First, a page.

The current international order set by US will be subject to testation as the changing shifts in the geopolitics have to be catalyzed by the COVID-19. For it is now the right time for us all to ponder the relevance of Kondratieff 6th wave in current scenario of Covid-19. As now the focus has diverted towards the health care system and biotechnology since the world has in current situation saw a blame game between states with few called corona virus as naturally occurring but some regarded it as ‘Chinese virus’. This has led to the realization that that warfare scenario has entered into discussion over biotechnology. So after the Covid-19 pandemic, the policy makers of both periphery and core state will work on new technological area which has the Medical technologies, Nanotechnologies, Biotechnologies etc. for the improvement in health sector will be crucial for the progress in future.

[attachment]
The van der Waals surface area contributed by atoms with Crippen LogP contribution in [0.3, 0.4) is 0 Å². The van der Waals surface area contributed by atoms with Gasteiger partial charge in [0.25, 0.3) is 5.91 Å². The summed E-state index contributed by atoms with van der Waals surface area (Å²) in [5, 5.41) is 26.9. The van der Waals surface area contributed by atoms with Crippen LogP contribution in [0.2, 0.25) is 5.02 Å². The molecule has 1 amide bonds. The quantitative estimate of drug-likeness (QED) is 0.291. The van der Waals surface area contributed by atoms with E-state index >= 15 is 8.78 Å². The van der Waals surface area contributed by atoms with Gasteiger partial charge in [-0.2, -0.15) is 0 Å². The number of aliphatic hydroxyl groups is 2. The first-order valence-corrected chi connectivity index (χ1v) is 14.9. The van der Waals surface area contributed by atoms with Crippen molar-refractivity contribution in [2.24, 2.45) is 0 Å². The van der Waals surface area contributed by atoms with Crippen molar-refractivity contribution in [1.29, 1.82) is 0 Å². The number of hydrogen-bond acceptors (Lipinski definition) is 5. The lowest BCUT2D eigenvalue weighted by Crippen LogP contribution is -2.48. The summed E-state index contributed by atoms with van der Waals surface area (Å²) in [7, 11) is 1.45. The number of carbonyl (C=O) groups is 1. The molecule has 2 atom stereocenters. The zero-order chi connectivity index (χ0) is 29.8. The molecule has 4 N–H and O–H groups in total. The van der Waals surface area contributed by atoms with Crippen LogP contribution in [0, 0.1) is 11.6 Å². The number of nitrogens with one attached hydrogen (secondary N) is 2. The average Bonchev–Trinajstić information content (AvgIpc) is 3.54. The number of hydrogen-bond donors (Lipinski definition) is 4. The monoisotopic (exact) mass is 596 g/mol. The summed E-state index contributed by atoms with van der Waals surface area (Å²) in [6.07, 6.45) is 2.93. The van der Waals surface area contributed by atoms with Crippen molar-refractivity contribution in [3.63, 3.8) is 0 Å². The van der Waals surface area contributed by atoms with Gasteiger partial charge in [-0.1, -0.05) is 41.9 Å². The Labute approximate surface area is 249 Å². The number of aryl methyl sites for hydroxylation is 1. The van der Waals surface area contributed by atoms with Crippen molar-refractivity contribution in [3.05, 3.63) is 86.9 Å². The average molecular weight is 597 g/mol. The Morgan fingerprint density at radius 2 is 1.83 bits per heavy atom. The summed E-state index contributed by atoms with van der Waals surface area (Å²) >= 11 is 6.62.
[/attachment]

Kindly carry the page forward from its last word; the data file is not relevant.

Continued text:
Conclusively, the current COVID-19 as a bioweapon has resulted in a clear impetus and will definitely bring a shift in the states attitude towards medical research and the multiple fields of technology in future, this is so because COVID-19 has created a ground for relevance of Kondratieff 6th wave.